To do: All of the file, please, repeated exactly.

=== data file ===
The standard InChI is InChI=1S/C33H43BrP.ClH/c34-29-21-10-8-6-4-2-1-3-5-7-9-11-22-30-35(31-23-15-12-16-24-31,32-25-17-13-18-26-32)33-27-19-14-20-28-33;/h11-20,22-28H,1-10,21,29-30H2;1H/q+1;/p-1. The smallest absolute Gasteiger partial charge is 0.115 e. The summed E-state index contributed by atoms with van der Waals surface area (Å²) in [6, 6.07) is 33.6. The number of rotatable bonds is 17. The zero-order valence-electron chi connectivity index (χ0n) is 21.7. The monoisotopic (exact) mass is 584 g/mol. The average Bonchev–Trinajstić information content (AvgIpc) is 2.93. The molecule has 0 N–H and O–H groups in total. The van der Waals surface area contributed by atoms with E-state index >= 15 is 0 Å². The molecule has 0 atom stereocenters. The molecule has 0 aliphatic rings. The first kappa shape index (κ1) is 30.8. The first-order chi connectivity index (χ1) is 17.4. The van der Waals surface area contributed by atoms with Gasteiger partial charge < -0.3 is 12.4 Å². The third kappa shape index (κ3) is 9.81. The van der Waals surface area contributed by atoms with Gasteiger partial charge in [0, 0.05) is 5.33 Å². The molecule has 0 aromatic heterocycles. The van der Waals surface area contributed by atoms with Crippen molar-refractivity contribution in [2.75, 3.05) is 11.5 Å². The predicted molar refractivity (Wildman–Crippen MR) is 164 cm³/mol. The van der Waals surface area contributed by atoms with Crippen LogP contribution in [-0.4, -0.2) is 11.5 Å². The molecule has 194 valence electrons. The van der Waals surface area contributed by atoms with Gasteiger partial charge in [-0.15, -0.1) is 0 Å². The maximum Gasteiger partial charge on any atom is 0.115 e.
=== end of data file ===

The standard InChI is InChI=1S/C33H43BrP.ClH/c34-29-21-10-8-6-4-2-1-3-5-7-9-11-22-30-35(31-23-15-12-16-24-31,32-25-17-13-18-26-32)33-27-19-14-20-28-33;/h11-20,22-28H,1-10,21,29-30H2;1H/q+1;/p-1. The smallest absolute Gasteiger partial charge is 0.115 e. The summed E-state index contributed by atoms with van der Waals surface area (Å²) in [6, 6.07) is 33.6. The number of rotatable bonds is 17. The zero-order valence-electron chi connectivity index (χ0n) is 21.7. The monoisotopic (exact) mass is 584 g/mol. The average Bonchev–Trinajstić information content (AvgIpc) is 2.93. The molecule has 0 N–H and O–H groups in total. The van der Waals surface area contributed by atoms with E-state index >= 15 is 0 Å². The molecule has 0 atom stereocenters. The molecule has 0 aliphatic rings. The first kappa shape index (κ1) is 30.8. The first-order chi connectivity index (χ1) is 17.4. The van der Waals surface area contributed by atoms with Gasteiger partial charge < -0.3 is 12.4 Å². The third kappa shape index (κ3) is 9.81. The van der Waals surface area contributed by atoms with Gasteiger partial charge in [0, 0.05) is 5.33 Å². The molecule has 0 aromatic heterocycles. The van der Waals surface area contributed by atoms with Crippen molar-refractivity contribution in [2.75, 3.05) is 11.5 Å². The predicted molar refractivity (Wildman–Crippen MR) is 164 cm³/mol. The van der Waals surface area contributed by atoms with Crippen LogP contribution in [-0.4, -0.2) is 11.5 Å². The molecule has 194 valence electrons. The van der Waals surface area contributed by atoms with Gasteiger partial charge in [-0.15, -0.1) is 0 Å². The maximum Gasteiger partial charge on any atom is 0.115 e.